Olivier B: Yeah. , no, a hundred percent agree with you. Both of them are also people on my list that I would love to go and have a chat with. That's brilliant. One of my favorite questions that I always ask, this is what book, business book or nonfiction book that you would recommend everybody read to help them in their business career or their
Lyndsay D: Oh my God. You know, the, the cool thing about being a podcaster with a bunch of authors is I have a lot of books, . They all send me their books, which I, I have a really great pile of them now, and there's a, there's a few that are really. Tremendous. In fact, I could probably show you one [00:27:00] is pull up your Chair by Sicily Simpson, and it's her methodology on career coaching.
So it's, it's inspired by if there's not room at the table, Pull up a chair. And that's an old civil rights quote. There's another book by Craig Dowden, who is, he basically puts the science in everything that I do. So he's a behavioral psychologist and he's studied sociology and business. And so he's combined those.
So it really like, adds incredible value stuff that I, that I talk about. Those are probably two off the top of my head, but there's, there's a bunch. . I really love I, I'd say those two,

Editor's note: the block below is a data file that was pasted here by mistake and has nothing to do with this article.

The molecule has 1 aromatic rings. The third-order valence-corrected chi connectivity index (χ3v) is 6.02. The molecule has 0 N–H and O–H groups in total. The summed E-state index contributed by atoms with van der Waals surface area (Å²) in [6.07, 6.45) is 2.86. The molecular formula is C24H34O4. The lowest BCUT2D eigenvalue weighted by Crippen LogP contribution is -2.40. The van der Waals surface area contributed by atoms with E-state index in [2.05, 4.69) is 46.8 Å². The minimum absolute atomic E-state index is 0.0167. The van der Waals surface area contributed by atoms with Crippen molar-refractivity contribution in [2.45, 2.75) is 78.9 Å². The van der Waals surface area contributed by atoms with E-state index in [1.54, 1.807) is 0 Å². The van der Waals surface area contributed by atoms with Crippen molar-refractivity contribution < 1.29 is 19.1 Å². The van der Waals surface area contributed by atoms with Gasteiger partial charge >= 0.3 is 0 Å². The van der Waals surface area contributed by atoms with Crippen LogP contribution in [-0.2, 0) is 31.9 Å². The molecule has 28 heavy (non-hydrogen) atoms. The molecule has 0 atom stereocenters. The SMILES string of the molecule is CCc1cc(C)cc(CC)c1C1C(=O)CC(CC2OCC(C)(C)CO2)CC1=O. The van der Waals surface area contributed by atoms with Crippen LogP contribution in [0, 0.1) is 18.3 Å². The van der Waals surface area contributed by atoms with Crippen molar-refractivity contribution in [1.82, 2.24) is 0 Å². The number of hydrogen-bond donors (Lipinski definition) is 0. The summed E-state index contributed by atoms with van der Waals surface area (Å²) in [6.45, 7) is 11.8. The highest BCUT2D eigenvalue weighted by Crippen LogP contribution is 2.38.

Olivier B: Excellent. I've never heard of either one of them, but yeah.
Lyndsay D: they're both on my podcast, so you can give 'em a listen.
Olivier B: that's, and this is so interesting cuz now I'm starting to get a lot of business authors reaching out to be on the podcast to talk about their books. And I think it's, I love it. I think it's brilliant. But then you end up, yeah, there's so many books out there
Lyndsay D: there are, and you know, I, I pick those two. [00:28:00] They're not, I mean, yes, they, I think one was a Forbes bestseller and one was an Amazon bestseller. So yes, they were successful books, but they're not well known in books that people would just die for. They're books that are super relevant to what I talk about, and they're also people that I really admire and respect.
So they have some good things to say.
Olivier B: That's wonderful. All right, my last closing question. How could people reach out and connect with you?
Lyndsay D: Yeah, the easiest way to find me is my website, which is heartbeat for hire.com. All of my socials are connected to that, but you'll find me most on LinkedIn. And all of my handles are Lindsay Dowd, H four H. And don't I, I'm not gonna spell my name now because , it's too long to
Olivier B: We'll be putting it in
Lyndsay D: You don't put it on
Olivier B: so it's no problem. Yeah.
Lyndsay D: So, but I'm an avid poster. Easy to find.
Olivier B: Perfect. I wanna thank you so much for taking the time and talking to us today. It was a pleasure.
Lyndsay D: Oh, my pleasure, Olivier thanks for having me.
Olivier B: Business, not 1 0 1 is hosted and written by me, [00:29:00] Olivier Bousette produced, edited by myself and the podcast team. Special thanks to Crrcle Agency for keeping us organized and productive. We hope this interview gave you some invaluable insights that help you along your business journey. If you have any questions, comments, please feel free to reach out to us to listen to Business Not 1 0 1.